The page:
I’m getting a bit more involved in spinning these last few months, and because I’m extremely inconsistent, I’m happy to use it to make animals. Crochet hides a multitude of sins! The first batt that I spun was called a “felting batt,” which was kind of coarse and had a lot of nubbly bits in it. I’m not sure if most of the inconsistencies are a result of the quality of batt, or skill of the spinner (leaning toward the latter) but at least I know what the end product will be. One of the things that turned me off of spinning a few years ago was that frustrating question, “So what do I make with it?”

Waste makes me feel guilty, so to have left-overs in the yarn bin, or worse, whole skeins of good wool with no purpose really bother me. Just…waiting there for inspiration. Guilt no more!!! There are going to be some very quirky animals crocheted in the next little while!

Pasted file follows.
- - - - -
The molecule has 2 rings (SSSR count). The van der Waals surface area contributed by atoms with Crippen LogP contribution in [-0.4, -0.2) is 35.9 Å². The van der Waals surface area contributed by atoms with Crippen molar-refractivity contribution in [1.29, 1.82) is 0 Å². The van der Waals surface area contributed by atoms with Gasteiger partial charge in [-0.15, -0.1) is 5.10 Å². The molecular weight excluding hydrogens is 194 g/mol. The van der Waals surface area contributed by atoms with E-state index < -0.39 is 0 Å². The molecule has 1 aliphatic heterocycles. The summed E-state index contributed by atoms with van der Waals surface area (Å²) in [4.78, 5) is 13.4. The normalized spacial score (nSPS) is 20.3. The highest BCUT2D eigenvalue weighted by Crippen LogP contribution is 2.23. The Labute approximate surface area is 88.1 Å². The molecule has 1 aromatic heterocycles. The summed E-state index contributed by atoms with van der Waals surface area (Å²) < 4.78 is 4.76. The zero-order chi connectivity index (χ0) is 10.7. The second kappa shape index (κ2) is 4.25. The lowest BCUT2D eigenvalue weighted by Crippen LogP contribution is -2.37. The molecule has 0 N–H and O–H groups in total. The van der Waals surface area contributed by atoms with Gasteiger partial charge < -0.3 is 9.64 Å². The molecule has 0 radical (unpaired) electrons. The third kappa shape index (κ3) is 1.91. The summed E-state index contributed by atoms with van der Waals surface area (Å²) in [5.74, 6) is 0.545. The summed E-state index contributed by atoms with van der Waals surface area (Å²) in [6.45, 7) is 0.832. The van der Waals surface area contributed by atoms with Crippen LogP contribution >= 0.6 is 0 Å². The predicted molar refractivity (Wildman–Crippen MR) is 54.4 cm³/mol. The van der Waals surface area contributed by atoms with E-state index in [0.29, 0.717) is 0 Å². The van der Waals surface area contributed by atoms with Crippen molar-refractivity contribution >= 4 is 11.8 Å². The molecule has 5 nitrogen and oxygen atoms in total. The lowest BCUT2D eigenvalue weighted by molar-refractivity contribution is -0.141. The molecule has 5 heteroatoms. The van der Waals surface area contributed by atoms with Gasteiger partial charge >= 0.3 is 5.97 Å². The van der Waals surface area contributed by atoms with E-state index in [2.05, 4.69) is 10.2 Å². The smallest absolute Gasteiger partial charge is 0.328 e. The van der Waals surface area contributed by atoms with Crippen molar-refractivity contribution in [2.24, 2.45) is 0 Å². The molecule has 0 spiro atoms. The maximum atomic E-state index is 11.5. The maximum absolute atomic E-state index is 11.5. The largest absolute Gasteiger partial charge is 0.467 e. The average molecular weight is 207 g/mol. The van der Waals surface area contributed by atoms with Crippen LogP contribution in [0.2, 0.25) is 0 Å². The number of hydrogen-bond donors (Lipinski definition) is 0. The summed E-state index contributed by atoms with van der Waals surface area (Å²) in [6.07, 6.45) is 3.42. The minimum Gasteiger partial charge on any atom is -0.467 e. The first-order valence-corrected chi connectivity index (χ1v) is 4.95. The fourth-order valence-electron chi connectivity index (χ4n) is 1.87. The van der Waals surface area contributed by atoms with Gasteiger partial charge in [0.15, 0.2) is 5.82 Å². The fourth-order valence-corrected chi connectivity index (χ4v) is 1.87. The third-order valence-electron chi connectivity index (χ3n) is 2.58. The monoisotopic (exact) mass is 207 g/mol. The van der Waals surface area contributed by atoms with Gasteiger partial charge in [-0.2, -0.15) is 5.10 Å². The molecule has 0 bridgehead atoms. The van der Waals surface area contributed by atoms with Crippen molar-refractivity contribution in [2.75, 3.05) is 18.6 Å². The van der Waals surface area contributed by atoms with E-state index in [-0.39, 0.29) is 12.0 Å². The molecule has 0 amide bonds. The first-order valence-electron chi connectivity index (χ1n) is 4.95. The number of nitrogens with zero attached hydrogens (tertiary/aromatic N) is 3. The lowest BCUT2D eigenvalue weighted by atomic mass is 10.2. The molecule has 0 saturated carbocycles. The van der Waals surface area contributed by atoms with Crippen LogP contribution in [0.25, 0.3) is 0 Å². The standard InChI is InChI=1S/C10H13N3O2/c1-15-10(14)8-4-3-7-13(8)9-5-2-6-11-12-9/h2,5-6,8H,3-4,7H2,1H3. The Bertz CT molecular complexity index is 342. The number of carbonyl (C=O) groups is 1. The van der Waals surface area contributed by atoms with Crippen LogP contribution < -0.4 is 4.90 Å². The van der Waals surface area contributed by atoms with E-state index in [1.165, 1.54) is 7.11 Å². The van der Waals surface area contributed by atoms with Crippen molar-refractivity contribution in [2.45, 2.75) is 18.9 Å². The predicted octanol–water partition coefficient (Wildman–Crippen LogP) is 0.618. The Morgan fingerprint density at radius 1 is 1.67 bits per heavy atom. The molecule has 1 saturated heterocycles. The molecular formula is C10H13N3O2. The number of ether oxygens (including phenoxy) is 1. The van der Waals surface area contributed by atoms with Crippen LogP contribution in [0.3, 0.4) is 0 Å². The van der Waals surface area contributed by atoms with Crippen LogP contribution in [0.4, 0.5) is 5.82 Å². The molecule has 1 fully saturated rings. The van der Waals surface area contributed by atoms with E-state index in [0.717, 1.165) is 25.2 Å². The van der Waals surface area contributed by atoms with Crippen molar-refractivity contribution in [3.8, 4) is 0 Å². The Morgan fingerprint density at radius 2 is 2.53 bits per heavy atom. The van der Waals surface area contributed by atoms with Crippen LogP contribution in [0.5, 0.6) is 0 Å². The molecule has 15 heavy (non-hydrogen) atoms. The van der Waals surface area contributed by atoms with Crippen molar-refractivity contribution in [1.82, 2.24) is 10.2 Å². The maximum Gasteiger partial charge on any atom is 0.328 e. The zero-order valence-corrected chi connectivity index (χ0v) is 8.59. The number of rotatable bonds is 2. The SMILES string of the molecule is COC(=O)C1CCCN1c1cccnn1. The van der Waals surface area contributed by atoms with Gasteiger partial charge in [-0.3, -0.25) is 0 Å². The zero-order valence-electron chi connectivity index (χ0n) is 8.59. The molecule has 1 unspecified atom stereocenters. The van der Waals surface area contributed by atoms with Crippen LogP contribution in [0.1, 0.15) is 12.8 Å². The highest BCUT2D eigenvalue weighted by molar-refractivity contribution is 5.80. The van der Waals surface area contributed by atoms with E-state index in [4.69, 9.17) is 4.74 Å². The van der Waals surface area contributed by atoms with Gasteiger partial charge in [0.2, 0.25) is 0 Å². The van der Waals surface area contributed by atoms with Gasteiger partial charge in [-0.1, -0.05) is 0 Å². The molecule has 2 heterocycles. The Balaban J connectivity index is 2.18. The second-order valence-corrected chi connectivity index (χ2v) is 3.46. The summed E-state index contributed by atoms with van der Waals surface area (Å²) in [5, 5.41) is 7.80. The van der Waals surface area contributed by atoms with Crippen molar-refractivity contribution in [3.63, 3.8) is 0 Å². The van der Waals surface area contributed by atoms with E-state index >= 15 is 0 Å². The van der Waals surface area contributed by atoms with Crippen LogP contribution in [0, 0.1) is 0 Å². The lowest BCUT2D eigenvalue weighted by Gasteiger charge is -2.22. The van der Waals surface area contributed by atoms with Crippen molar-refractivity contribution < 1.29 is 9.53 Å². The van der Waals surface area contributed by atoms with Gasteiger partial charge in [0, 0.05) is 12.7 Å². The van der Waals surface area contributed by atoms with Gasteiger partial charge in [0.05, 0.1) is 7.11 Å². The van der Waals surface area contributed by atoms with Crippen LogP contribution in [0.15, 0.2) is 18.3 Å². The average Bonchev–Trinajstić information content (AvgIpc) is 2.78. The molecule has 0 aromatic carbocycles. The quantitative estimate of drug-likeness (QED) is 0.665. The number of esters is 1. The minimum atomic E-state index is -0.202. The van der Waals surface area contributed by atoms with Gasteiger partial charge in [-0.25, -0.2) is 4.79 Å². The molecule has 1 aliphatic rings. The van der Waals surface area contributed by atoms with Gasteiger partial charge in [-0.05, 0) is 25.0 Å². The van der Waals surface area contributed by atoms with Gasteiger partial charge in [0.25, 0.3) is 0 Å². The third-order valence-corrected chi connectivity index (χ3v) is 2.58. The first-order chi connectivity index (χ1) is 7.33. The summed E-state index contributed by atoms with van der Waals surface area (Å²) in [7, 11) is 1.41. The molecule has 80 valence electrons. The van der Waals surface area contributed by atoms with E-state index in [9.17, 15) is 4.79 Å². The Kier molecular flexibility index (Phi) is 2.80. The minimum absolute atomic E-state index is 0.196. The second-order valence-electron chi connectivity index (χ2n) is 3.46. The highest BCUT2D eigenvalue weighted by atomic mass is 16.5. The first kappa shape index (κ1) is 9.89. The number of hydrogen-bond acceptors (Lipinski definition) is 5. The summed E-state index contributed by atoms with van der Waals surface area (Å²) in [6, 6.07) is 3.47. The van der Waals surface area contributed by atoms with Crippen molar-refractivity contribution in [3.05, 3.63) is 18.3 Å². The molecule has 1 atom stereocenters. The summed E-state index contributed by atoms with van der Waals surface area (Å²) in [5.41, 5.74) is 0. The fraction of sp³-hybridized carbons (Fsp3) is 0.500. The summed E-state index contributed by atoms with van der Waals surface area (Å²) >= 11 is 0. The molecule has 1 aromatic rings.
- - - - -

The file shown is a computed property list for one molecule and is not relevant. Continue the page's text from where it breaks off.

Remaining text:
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I probably should have been an entomologist, what with the strange fascination for weird and beautiful bugs. Isn’t he great? He’s going to turn into a tussock moth, but he shouldn’t be on my Nanking cherry bush; supposedly he prefers apples.

My apple tree is on the way out, though, and maybe he knows it. That poor tree has girdled roots and now root borers at the base of the trunk. I’m only keeping it alive long enough to harvest the apples that are on it, and then it’s replacement will go in. Although I have no guarantee that the borers will not move into the new tree, I’ll take my chances. We had a saying at work this spring; there are no gardening mistakes, only experiments.

Time to try something new! (And if the apple doesn’t work out, there is always plum!)